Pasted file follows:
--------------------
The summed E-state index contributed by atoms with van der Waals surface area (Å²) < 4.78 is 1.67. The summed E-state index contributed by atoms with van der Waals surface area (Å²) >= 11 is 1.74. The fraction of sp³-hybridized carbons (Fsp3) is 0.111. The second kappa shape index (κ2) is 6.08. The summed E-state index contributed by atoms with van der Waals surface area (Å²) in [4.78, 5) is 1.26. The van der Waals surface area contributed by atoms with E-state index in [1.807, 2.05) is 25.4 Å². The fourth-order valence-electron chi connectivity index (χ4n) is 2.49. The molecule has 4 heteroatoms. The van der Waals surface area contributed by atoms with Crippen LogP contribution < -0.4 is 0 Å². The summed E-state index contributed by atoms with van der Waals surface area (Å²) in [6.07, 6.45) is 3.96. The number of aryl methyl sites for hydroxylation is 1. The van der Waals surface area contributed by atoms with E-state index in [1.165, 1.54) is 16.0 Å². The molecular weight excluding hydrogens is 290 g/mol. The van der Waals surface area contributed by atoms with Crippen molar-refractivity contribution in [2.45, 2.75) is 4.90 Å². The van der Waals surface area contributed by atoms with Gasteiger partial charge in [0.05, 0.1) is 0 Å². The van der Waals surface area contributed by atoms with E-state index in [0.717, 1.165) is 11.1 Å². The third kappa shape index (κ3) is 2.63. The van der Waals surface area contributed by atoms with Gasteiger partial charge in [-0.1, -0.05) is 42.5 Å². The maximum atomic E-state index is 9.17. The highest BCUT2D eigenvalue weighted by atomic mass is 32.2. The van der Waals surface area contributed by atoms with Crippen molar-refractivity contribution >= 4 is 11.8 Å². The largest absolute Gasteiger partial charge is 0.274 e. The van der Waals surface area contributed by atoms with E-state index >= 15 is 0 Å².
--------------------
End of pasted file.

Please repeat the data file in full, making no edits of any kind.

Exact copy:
The summed E-state index contributed by atoms with van der Waals surface area (Å²) < 4.78 is 1.67. The summed E-state index contributed by atoms with van der Waals surface area (Å²) >= 11 is 1.74. The fraction of sp³-hybridized carbons (Fsp3) is 0.111. The second kappa shape index (κ2) is 6.08. The summed E-state index contributed by atoms with van der Waals surface area (Å²) in [4.78, 5) is 1.26. The van der Waals surface area contributed by atoms with E-state index in [1.807, 2.05) is 25.4 Å². The fourth-order valence-electron chi connectivity index (χ4n) is 2.49. The molecule has 4 heteroatoms. The van der Waals surface area contributed by atoms with Crippen LogP contribution < -0.4 is 0 Å². The summed E-state index contributed by atoms with van der Waals surface area (Å²) in [6.07, 6.45) is 3.96. The number of aryl methyl sites for hydroxylation is 1. The van der Waals surface area contributed by atoms with E-state index in [1.165, 1.54) is 16.0 Å². The molecular weight excluding hydrogens is 290 g/mol. The van der Waals surface area contributed by atoms with Crippen molar-refractivity contribution in [2.45, 2.75) is 4.90 Å². The van der Waals surface area contributed by atoms with Gasteiger partial charge in [0.05, 0.1) is 0 Å². The van der Waals surface area contributed by atoms with E-state index in [0.717, 1.165) is 11.1 Å². The third kappa shape index (κ3) is 2.63. The van der Waals surface area contributed by atoms with Gasteiger partial charge in [-0.1, -0.05) is 42.5 Å². The maximum atomic E-state index is 9.17. The highest BCUT2D eigenvalue weighted by atomic mass is 32.2. The van der Waals surface area contributed by atoms with Crippen molar-refractivity contribution >= 4 is 11.8 Å². The largest absolute Gasteiger partial charge is 0.274 e. The van der Waals surface area contributed by atoms with E-state index >= 15 is 0 Å².